Make your own dental powder

Ingredients

  • 3 tablespoons of bentonite clay
  • 1 tablespoon of baking soda
  • 2 tablespoons of calcium powder
  • 1 teaspoon of pure sea salt
  • 1 tablespoon of dried ground sage
  • 1 tablespoon of xylitol powder (for sweetness)
  • 1 teaspoon to tablespoon of Cloves or Cinnamon (or both, depending on the flavor you prefer)
  • Mint, spearmint, or other essential oils for taste

Instructions

Combine the dry ingredients in a bowl or pint sized mason jar. Mix them together using a non-metal spoon. (Bentonite clay loses some of its beneficial properties when it comes in contact with metal, so it’s best to use plastic, glass or wooden bowls, containers, and spoons when making your dental powder.

Add essential oils by dripping them into the mixture. Stir well.

Keep the powder in a sealed container. Because it doesn’t have any liquid ingredients, it should last an indefinite amount of time on your counter without any problems.

Brushing with Dental Powder

Using tooth powder is similar to brushing teeth with toothpaste. Simply wet your toothbrush and dip it into the powder. Or if you’re using a small squirt bottle, carefully squirt the powder onto a wet toothbrush. Brush teeth holding the brush at a 45 degree angle, thoroughly cleaning your teeth. Brush for at least 2 minutes. Then, rinse your toothbrush and mouth with cool water. You can use this multiple times a day.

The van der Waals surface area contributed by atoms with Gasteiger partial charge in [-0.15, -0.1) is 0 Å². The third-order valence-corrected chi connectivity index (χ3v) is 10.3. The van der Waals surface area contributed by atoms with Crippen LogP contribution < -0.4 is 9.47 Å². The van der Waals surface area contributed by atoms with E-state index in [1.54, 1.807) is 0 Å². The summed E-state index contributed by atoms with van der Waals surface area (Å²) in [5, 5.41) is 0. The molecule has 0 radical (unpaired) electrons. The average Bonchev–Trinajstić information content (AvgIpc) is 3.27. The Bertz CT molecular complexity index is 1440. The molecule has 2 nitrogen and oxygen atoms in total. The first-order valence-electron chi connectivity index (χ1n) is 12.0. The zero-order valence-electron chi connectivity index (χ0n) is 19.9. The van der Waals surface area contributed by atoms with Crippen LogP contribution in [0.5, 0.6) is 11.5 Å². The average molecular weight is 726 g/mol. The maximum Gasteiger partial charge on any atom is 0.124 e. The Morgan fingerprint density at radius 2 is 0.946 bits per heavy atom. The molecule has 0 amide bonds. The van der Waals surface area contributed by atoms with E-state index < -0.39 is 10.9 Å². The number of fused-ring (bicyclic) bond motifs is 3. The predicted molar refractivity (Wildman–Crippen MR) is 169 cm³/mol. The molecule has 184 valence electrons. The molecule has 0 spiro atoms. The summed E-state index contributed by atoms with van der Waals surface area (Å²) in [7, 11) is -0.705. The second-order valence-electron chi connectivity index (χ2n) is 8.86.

You can use dental powder as a replacement for toothpaste. However, you can still use toothpaste after you brush with tooth powder.

Keeping up with an Oral Health Regimen

Of course taking care of your teeth requires more than just using tooth powder. To keep teeth healthier and whiter, try sticking to this dental regimen:

  • Brush teeth at least twice a day, morning and night after meals.
  • Floss and rinse regularly to keeps gums healthy and bacteria at bay.
  • Change out your toothbrush every three months or so. Make sure that you clean it thoroughly after each use.
  • Keep up with regular dental check-ups and cleanings to keep your teeth in prime condition.

So which do you prefer to brush with: dental powder or traditional toothpaste? Let us know in the comments below!

One thought on “Should You Be Using Dental Powder Instead of Toothpaste?

  1. johnnytrublogger says:

    I brushed my teeth last night with baking soda as soon as my last drop of toothpaste ran out. I am interested in powder because it helps fight plaque better. I look forward to sharing this! Thanks Valerie

    Like